Who are you to decide what’s a “fair” review? How can anyone really decide?
Fair question! Obviously, “fair” can be a subjective term – what one person thinks is fair, another may think is totally unreasonable. Luckily we don’t need to try and figure out a common ground, because in this context, “fair” is actually determined by the platforms and more specifically by their content policies. In their view, if the review passes those policies then it is deemed “fair”. If it does not, it is deemed “unfair” and subject to removal. Everyone using the platforms has agreed to abide by the policies, so the idea of “fair” – in this context – is actually that simple.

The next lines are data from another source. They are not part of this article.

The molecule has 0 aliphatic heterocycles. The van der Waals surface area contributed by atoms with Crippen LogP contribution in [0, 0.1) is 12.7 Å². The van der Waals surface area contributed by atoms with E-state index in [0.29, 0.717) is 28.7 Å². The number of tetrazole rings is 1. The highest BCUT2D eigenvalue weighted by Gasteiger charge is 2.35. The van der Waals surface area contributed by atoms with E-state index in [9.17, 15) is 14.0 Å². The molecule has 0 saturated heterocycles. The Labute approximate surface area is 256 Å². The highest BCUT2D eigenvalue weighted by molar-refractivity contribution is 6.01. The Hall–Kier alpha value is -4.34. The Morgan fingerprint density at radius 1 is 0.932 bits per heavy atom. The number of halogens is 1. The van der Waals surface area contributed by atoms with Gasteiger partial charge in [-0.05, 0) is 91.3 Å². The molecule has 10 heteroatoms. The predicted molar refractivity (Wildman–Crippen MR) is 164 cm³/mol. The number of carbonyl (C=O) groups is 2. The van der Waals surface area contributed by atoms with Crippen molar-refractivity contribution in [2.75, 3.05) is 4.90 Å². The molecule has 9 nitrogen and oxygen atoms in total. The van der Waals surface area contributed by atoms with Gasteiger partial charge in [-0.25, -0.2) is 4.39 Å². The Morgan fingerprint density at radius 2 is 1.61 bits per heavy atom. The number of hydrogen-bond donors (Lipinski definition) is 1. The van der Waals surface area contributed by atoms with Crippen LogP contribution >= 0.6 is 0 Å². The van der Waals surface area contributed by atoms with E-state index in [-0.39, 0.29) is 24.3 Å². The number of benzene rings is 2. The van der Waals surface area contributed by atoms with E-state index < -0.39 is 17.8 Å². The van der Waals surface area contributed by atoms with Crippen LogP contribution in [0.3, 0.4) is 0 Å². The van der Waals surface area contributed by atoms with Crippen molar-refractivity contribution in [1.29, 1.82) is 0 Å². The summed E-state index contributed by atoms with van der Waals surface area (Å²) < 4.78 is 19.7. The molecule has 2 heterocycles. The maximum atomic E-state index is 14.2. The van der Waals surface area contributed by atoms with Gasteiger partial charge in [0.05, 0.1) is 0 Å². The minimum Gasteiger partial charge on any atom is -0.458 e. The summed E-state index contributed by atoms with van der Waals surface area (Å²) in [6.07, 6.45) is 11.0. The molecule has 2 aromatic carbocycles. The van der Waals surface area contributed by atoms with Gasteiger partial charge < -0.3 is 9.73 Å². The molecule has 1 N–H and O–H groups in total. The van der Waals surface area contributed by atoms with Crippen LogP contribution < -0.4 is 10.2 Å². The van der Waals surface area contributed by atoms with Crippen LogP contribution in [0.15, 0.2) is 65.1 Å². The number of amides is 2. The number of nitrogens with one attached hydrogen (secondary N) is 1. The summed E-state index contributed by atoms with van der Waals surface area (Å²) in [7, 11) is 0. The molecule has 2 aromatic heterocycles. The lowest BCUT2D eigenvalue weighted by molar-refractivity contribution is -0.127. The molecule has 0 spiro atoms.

Keep in mind that many business owners will still feel that this system is grossly unfair to them. In the majority of cases, reviews are allowed to be posted and inflict damage to a business, before they can be challenged and potentially removed. Serious accusations can be made publicly without evidence; businesses can suffer enormously from an event that never really happened, or that has been exaggerated, misrepresented, misunderstood, or in some other form of attack with an ulterior motive. Consumers can certainly fight for their right to post a “fair” review, but they should also keep in mind that it is only the business owners who ever suffer when an unfair review is posted. A consumer can post dozens of unfair reviews and generally walk away unscathed (unless a business pursues legal action for defamation) while businesses lose thousands in revenue, or worse. Our services give those business owners the ability to fight back against some of those unfair attacks – but consumers still clearly have the “upper hand”.